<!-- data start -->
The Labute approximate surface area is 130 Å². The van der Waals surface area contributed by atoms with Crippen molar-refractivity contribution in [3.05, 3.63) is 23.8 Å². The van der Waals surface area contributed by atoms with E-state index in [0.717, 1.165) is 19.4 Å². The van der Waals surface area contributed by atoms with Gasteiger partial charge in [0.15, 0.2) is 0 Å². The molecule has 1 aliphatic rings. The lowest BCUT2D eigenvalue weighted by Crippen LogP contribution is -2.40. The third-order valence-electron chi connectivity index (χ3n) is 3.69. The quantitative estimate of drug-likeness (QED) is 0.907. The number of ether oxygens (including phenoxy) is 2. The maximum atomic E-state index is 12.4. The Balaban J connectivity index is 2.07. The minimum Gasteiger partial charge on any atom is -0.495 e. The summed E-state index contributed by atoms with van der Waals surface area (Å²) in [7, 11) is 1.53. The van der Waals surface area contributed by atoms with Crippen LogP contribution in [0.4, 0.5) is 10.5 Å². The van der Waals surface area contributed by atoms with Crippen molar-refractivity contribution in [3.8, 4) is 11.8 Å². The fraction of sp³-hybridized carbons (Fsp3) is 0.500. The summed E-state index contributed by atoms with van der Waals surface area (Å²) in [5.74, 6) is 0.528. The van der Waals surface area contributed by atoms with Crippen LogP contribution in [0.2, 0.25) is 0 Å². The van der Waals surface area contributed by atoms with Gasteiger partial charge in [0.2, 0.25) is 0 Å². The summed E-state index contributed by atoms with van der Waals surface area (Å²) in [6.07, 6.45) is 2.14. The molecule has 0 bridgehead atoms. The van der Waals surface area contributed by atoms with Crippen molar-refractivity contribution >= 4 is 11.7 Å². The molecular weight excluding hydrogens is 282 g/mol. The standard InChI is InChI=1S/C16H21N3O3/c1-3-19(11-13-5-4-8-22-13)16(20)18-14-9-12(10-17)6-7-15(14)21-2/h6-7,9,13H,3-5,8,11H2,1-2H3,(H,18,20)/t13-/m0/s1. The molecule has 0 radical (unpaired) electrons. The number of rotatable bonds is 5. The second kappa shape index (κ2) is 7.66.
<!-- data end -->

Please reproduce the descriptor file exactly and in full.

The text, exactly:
The Labute approximate surface area is 130 Å². The van der Waals surface area contributed by atoms with Crippen molar-refractivity contribution in [3.05, 3.63) is 23.8 Å². The van der Waals surface area contributed by atoms with E-state index in [0.717, 1.165) is 19.4 Å². The van der Waals surface area contributed by atoms with Gasteiger partial charge in [0.15, 0.2) is 0 Å². The molecule has 1 aliphatic rings. The lowest BCUT2D eigenvalue weighted by Crippen LogP contribution is -2.40. The third-order valence-electron chi connectivity index (χ3n) is 3.69. The quantitative estimate of drug-likeness (QED) is 0.907. The number of ether oxygens (including phenoxy) is 2. The maximum atomic E-state index is 12.4. The Balaban J connectivity index is 2.07. The minimum Gasteiger partial charge on any atom is -0.495 e. The summed E-state index contributed by atoms with van der Waals surface area (Å²) in [7, 11) is 1.53. The van der Waals surface area contributed by atoms with Crippen LogP contribution in [0.4, 0.5) is 10.5 Å². The van der Waals surface area contributed by atoms with Crippen molar-refractivity contribution in [3.8, 4) is 11.8 Å². The fraction of sp³-hybridized carbons (Fsp3) is 0.500. The summed E-state index contributed by atoms with van der Waals surface area (Å²) in [5.74, 6) is 0.528. The van der Waals surface area contributed by atoms with Crippen LogP contribution in [0.2, 0.25) is 0 Å². The van der Waals surface area contributed by atoms with Gasteiger partial charge in [0.2, 0.25) is 0 Å². The summed E-state index contributed by atoms with van der Waals surface area (Å²) in [6.07, 6.45) is 2.14. The molecule has 0 bridgehead atoms. The van der Waals surface area contributed by atoms with Crippen molar-refractivity contribution >= 4 is 11.7 Å². The molecular weight excluding hydrogens is 282 g/mol. The standard InChI is InChI=1S/C16H21N3O3/c1-3-19(11-13-5-4-8-22-13)16(20)18-14-9-12(10-17)6-7-15(14)21-2/h6-7,9,13H,3-5,8,11H2,1-2H3,(H,18,20)/t13-/m0/s1. The molecule has 0 radical (unpaired) electrons. The number of rotatable bonds is 5. The second kappa shape index (κ2) is 7.66.